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Cornered Coach: The Peanut Gallery

 

"Players play; Coaches coach; Parents watch."

It's a common catch phrase and a motto used by numerous minor sports organizations. But it's the third part of the equation that usually presents the biggest challenge.

We've all seen them.

Rabid hockey dads and moms who just can't help themselves.

"Go to the net, Bobby!"

"C'mon, Sarah! You've gotta cover the point!"

"Pete! Make sure and jump on those rebounds!"

Often times, you'll see the tiny caged heads on the ice nodding quickly – a reflex reaction to the parental pointers raining down from above. But all that advice, no matter how well-intentioned, is usually wreaking havoc on the team chemistry a coach is trying hard to create. 

In the worst-case scenario, a parent will actually approach the coach on the bench during the game itself, usually complaining about their child's ice time. Most coaches will tell you this is a mortal sin. The bench is considered sacred ground in hockey and an act of trespassing by a perturbed parent can create a big-time explosion.

A few years ago, coaching my eight-year-old son's ball hockey squad, a sugared up dad jumped behind our bench to complain that his son had missed a shift. I wish I could report that I handled the situation with patience. However, hallowed ground had been infiltrated and I immediately blasted off.

"Nobody comes near our bench during a game," I roared. "It's hockey code 101!"

In retrospect, of course, I should have remained calm and simply told the trespassing dad that we'd talk about the issue after the game – which is what ultimately happened, as I apologized for blowing my stack. But hockey parents need to understand that the coach is the one in charge of the decision-making process. Sure, you can question a coach at the appropriate place and time. But, especially if your child is playing on a team with a volunteer coach, there's a pretty simple solution if you're disgruntled by anything that's happening.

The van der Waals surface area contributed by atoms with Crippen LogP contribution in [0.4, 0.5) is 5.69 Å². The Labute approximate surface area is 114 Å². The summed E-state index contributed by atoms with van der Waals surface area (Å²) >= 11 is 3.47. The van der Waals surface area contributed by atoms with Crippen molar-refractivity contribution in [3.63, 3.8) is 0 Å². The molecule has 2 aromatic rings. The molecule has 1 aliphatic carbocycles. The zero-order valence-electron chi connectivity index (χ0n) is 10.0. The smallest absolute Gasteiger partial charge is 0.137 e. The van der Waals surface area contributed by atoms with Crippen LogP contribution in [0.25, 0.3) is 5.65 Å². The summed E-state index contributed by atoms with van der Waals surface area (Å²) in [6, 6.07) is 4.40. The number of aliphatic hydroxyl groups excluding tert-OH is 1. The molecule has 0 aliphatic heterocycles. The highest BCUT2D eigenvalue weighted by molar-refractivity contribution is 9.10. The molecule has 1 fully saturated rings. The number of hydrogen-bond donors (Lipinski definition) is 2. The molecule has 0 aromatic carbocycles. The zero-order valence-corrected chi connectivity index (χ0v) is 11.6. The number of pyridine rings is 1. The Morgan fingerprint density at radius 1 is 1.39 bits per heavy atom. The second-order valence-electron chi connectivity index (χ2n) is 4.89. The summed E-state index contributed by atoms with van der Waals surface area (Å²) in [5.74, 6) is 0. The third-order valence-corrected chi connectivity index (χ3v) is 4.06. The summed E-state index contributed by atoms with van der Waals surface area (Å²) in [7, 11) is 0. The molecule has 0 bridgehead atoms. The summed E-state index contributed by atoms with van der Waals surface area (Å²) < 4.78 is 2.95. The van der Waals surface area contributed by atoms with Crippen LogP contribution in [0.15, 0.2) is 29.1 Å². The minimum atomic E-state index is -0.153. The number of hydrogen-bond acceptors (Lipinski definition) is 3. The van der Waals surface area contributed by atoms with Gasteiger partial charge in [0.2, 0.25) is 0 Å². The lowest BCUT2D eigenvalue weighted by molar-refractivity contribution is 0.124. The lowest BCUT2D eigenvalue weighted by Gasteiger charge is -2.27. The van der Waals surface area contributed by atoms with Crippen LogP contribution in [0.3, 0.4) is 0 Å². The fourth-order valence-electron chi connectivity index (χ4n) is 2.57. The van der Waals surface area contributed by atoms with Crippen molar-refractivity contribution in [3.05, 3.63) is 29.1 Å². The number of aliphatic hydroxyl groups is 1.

If you don't like how the team is being run, why don't you step up and volunteer to coach?

It's the go-to reply that many coaches have used in battles with upset parents; and the beauty of it is that it's hard to argue. Of course, a lot of parents fancy themselves as sideline coaches. As mentioned earlier, they love to shout advice to their own children and any other player who comes into view.

But that's when "Murphy's Law" often crops up.

And I'm not talking about the Hall-of-Fame Larry Murphy who was a sensational defenceman with the Penguins and Red Wings. I'm referring to the Larry Murphy who was booed out of Toronto after serving as a scapegoat for some miserableMaple Leafs teams in the mid-90's. Under that version of "Murphy's Law", here's how it often shakes down.

Last hockey season, I ran into a young d-man who I used to coach. It was just before one of his games, as he was now playing for a new team with a new coach.

"Hey, Tommie!," I said. "Don't be afraid to rush the puck tonight. It's one of the best parts of your game."

So, from the stands I watched the contest and, sure enough, my former player proceeded to lug the puck out of his zone every chance he got.

The only downside?

He coughed it up a couple of times, costing his team a few goals. After the game, I chatted with the coach of my former player's team.

"Man," he grumbled. "I don't know what got into Tommie. He was giving the puck away all night long."

"Yeah," I mumbled meekly, as I quickly made my exit from the rink.

The moral of the story?

It's always the same.

"Players play; Coaches coach; Parents (and former coaches) watch."

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